Psst... We're working on the next generation of Chowhound! View >
HOME > Chowhound > Wine >
Oct 22, 2007 10:25 AM

Huge wine offline at Lotus of Siam

Thought I'd share my trip to the Lotus of Siam in Las Vegas on Oct. 14 with the board here. Almost 60 of us from the Mark Squires wine discussion board got together at Lotus of Siam in Las Vegas. There was an obscene amount of wine, mostly German rieslings.
I did a YouTube video here:
There's a list of most of wines here:

The spatleses from the 1980s were showing well. We drank BA and TBA, normally sold in 375ml bottles, out of magnums. There was lots of really good eiswein as well. Even a few good reds.
There was so much good wine. it was amazing.

  1. Click to Upload a photo (10 MB limit)
  1. tremendous report...

    One of the world's great wine & food destinations, IMO....

    BTW, did you guys BYOB anything here ?? Lotus has always had a very BYOB friendly policy, I've brought special bottles halfway across the country there in times past...

    12 Replies
    1. re: Chicago Mike

      Thanks for the nice words.
      LOS provided a sparkling wine at the door upon arrival and a glass of German riesling with the meal and most of the rest was BYOB.

      1. re: Chicago Mike

        That's a great video also... love the bacchanalian chaos...

        I'm curious if you ever got around to trying an obscure varietal called "Scheurbe" with the meal? I was first introduced to it by Suchay who came around with a bottle and insisted we give it a try with the meal.... it's a cousin-grape to riesling and flourishes in Austria.... a bit more austere than riesling perhaps, but this cuisine is the perfect food match for it..,.

        Together, riesling, gewurztraminer, and scheurbe make a very interesting flavor continuum

        1. re: Chicago Mike

          I have no idea if there is a seperate grape known as "Scheurbe" -- However, there is CERTAINLY a Riesling-Sylvaner hybrid known as Scheurebe which does very well in Germany, particularly in the Pfalz. Its flavors are similar to Rieslings but edge more tword mango. It also tends to be slightly lower in acid and more open upon release. Generally, my favorite producer of the grape is Muller-Catoir, but for $20 Theo Minges makes a terrific Spatlese example. I actually think it is every bit as good, and sometimes better than Riesling, as a pairing with Vietnamese food. Don't know if this is what you were thinking of, but, anyway, decided I'd just throw it out there...

          1. re: whiner

            DNA profiling has thrown the Silvaner side of the cross into doubt. Muller-Catoir's are, of course, great. Scheurebe also makes fabulous botrytized dessert wines.

            1. re: carswell

              Really? I had not heard. And, yes, the sweet wines made out of it can be awesome.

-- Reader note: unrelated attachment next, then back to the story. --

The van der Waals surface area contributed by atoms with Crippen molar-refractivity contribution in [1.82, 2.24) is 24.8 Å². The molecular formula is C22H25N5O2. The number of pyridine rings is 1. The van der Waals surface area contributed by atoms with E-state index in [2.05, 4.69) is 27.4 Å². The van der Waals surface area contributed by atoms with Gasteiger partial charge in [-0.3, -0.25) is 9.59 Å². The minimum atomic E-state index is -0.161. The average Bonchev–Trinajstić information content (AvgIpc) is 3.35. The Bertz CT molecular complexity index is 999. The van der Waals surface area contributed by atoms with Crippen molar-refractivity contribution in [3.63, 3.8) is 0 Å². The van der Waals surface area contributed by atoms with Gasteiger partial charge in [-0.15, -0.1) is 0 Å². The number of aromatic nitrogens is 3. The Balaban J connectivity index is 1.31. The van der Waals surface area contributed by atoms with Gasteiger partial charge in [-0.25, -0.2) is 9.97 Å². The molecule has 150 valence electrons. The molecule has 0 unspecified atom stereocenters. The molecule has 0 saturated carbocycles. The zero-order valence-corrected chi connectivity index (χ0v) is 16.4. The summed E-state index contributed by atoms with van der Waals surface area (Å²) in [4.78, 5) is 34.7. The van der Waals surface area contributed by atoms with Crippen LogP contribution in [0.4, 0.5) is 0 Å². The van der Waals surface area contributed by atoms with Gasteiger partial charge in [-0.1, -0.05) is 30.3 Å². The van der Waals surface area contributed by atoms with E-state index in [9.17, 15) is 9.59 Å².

2. re: whiner

              of course that's the varietal... a great complement to this cuisine.

              1. re: Chicago Mike

                Yes yes, I assumed. What threw me is that I tend to think of Austria more for the botrytis dessert wines made with Scheurebe and Germany more for their off dry versions. I also don't find it anymore austere than Riesling, in fact in many cases, less. So I thought, "hey, it is possible..."

            3. re: Chicago Mike

              I didn't try any Scheurbe, but I took a 2004 Stadlmann Zierfandler Mandel-Höh that I liked a lot. The few people around me who tried it liked it also. It's a great wine and I suggest you try it if you get the chance.

              1. re: SteveTimko

                Wow... Zierfandler... I never heard of that grape... what does it taste like ??

                Search says there's only about 300 acres of it planted in the entire world!

                1. re: Chicago Mike

                  Here the note from a 2005 we had at the Slanted Door in San Francisco.

                  * 2005 Stadlmann Zierfandler Mandel-Höh - Austria, Niederösterreich, Thermenregion (8/18/2007)
                  Very interesting wine. Purchased off the menu at the Slanted Door. Very high acidity. Fred noted it's really built for aging. But it was drinking well young, too. I could taste some honey and other white fruit flavors and a little bit of spice. Well structured, I suspect this will add considerable weight after five to seven years of cellaring. It's maybe slightly off dry, but not too much. The finish was lingering and I can't quite describe the flavors. The consensus among the three of us is that it would go best with saltier or slightly spicy foods. Will buy again. Imported by the Age of Riesling. (91 pts.)

                  1. re: SteveTimko

                    I love Slanted Door! Just ate there recently & they had an excellent Austrian Riesling by the glass. Wish I could remember the name! Started with an H.

                    I saw a Zierfandler wine on the list at The Gramercy Tavern in NYC recently. And a "roter Veltliner", which intrigued. Didn't taste, but wish I had. Anybody here tried one of those?

                    I have tasted a few Scheurebe dessert wines and have always been impressed with the exotic flavors. Almost Indian (as in India - and chutney, not curry)

                    1. re: OliveBelle

                      I, too, am a huge Slanted Door fan. My #1 restaurant to take out-of-towners when they come to visit...

          2. The restaurant, too, survived. (Was there on the 24th) ;^)